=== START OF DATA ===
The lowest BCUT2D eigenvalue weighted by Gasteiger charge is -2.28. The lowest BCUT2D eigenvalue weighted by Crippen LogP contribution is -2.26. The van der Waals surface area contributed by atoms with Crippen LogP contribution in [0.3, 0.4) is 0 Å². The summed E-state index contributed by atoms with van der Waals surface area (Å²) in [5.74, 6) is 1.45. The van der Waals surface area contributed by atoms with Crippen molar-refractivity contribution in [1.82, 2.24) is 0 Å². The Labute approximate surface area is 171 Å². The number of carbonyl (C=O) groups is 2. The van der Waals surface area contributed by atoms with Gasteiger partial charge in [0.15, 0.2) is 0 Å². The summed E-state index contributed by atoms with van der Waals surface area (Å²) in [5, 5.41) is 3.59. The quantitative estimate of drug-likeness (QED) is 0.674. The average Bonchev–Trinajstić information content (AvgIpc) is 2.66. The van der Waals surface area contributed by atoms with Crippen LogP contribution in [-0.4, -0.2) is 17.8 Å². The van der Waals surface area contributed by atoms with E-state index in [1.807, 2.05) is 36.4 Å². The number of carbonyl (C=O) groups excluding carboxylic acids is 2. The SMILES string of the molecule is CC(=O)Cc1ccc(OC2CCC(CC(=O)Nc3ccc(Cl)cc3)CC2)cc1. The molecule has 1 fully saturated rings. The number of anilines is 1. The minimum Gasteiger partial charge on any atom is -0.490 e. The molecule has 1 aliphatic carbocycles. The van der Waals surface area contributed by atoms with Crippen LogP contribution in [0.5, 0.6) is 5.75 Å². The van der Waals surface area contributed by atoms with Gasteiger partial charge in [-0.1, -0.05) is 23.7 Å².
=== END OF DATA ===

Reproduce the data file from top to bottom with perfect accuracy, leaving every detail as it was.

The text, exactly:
The lowest BCUT2D eigenvalue weighted by Gasteiger charge is -2.28. The lowest BCUT2D eigenvalue weighted by Crippen LogP contribution is -2.26. The van der Waals surface area contributed by atoms with Crippen LogP contribution in [0.3, 0.4) is 0 Å². The summed E-state index contributed by atoms with van der Waals surface area (Å²) in [5.74, 6) is 1.45. The van der Waals surface area contributed by atoms with Crippen molar-refractivity contribution in [1.82, 2.24) is 0 Å². The Labute approximate surface area is 171 Å². The number of carbonyl (C=O) groups is 2. The van der Waals surface area contributed by atoms with Gasteiger partial charge in [0.15, 0.2) is 0 Å². The summed E-state index contributed by atoms with van der Waals surface area (Å²) in [5, 5.41) is 3.59. The quantitative estimate of drug-likeness (QED) is 0.674. The average Bonchev–Trinajstić information content (AvgIpc) is 2.66. The van der Waals surface area contributed by atoms with Crippen LogP contribution in [-0.4, -0.2) is 17.8 Å². The van der Waals surface area contributed by atoms with E-state index in [1.807, 2.05) is 36.4 Å². The number of carbonyl (C=O) groups excluding carboxylic acids is 2. The SMILES string of the molecule is CC(=O)Cc1ccc(OC2CCC(CC(=O)Nc3ccc(Cl)cc3)CC2)cc1. The molecule has 1 fully saturated rings. The number of anilines is 1. The minimum Gasteiger partial charge on any atom is -0.490 e. The molecule has 1 aliphatic carbocycles. The van der Waals surface area contributed by atoms with Crippen LogP contribution in [0.5, 0.6) is 5.75 Å². The van der Waals surface area contributed by atoms with Gasteiger partial charge in [-0.1, -0.05) is 23.7 Å².